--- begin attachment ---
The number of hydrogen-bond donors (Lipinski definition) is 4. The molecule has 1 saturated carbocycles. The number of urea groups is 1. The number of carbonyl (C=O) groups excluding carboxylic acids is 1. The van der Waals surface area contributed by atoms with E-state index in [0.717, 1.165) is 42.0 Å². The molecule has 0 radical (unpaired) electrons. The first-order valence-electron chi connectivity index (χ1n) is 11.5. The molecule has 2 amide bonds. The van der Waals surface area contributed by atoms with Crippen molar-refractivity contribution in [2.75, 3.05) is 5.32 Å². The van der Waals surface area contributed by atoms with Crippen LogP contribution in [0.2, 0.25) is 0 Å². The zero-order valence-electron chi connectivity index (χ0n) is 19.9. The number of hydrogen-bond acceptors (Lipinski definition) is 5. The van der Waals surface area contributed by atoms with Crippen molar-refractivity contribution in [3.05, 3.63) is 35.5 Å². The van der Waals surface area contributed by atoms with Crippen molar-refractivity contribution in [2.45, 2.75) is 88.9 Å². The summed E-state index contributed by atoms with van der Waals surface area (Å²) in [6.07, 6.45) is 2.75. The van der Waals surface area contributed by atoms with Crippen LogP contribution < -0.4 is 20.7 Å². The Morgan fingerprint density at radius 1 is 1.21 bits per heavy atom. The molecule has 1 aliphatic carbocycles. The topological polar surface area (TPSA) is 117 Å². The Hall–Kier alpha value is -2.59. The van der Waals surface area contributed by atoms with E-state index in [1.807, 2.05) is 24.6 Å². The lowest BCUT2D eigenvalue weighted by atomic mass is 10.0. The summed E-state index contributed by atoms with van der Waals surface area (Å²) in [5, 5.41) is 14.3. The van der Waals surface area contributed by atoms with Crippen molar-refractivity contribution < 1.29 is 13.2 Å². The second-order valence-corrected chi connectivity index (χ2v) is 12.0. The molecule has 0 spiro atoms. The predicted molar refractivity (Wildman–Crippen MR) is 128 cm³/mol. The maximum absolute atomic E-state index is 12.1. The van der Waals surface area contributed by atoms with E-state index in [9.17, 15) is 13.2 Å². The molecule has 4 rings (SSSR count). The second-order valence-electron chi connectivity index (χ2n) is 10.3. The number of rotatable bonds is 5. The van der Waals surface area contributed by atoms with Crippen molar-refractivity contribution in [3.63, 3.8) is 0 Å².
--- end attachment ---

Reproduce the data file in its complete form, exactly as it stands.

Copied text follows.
The number of hydrogen-bond donors (Lipinski definition) is 4. The molecule has 1 saturated carbocycles. The number of urea groups is 1. The number of carbonyl (C=O) groups excluding carboxylic acids is 1. The van der Waals surface area contributed by atoms with E-state index in [0.717, 1.165) is 42.0 Å². The molecule has 0 radical (unpaired) electrons. The first-order valence-electron chi connectivity index (χ1n) is 11.5. The molecule has 2 amide bonds. The van der Waals surface area contributed by atoms with Crippen molar-refractivity contribution in [2.75, 3.05) is 5.32 Å². The van der Waals surface area contributed by atoms with Crippen LogP contribution in [0.2, 0.25) is 0 Å². The zero-order valence-electron chi connectivity index (χ0n) is 19.9. The number of hydrogen-bond acceptors (Lipinski definition) is 5. The van der Waals surface area contributed by atoms with Crippen molar-refractivity contribution in [3.05, 3.63) is 35.5 Å². The van der Waals surface area contributed by atoms with Crippen molar-refractivity contribution in [2.45, 2.75) is 88.9 Å². The summed E-state index contributed by atoms with van der Waals surface area (Å²) in [6.07, 6.45) is 2.75. The van der Waals surface area contributed by atoms with Crippen LogP contribution < -0.4 is 20.7 Å². The Morgan fingerprint density at radius 1 is 1.21 bits per heavy atom. The molecule has 1 aliphatic carbocycles. The topological polar surface area (TPSA) is 117 Å². The Hall–Kier alpha value is -2.59. The van der Waals surface area contributed by atoms with E-state index in [1.807, 2.05) is 24.6 Å². The lowest BCUT2D eigenvalue weighted by atomic mass is 10.0. The summed E-state index contributed by atoms with van der Waals surface area (Å²) in [5, 5.41) is 14.3. The van der Waals surface area contributed by atoms with Crippen molar-refractivity contribution < 1.29 is 13.2 Å². The second-order valence-corrected chi connectivity index (χ2v) is 12.0. The molecule has 0 spiro atoms. The predicted molar refractivity (Wildman–Crippen MR) is 128 cm³/mol. The maximum absolute atomic E-state index is 12.1. The van der Waals surface area contributed by atoms with E-state index in [9.17, 15) is 13.2 Å². The molecule has 4 rings (SSSR count). The second-order valence-electron chi connectivity index (χ2n) is 10.3. The number of rotatable bonds is 5. The van der Waals surface area contributed by atoms with Crippen molar-refractivity contribution in [3.63, 3.8) is 0 Å².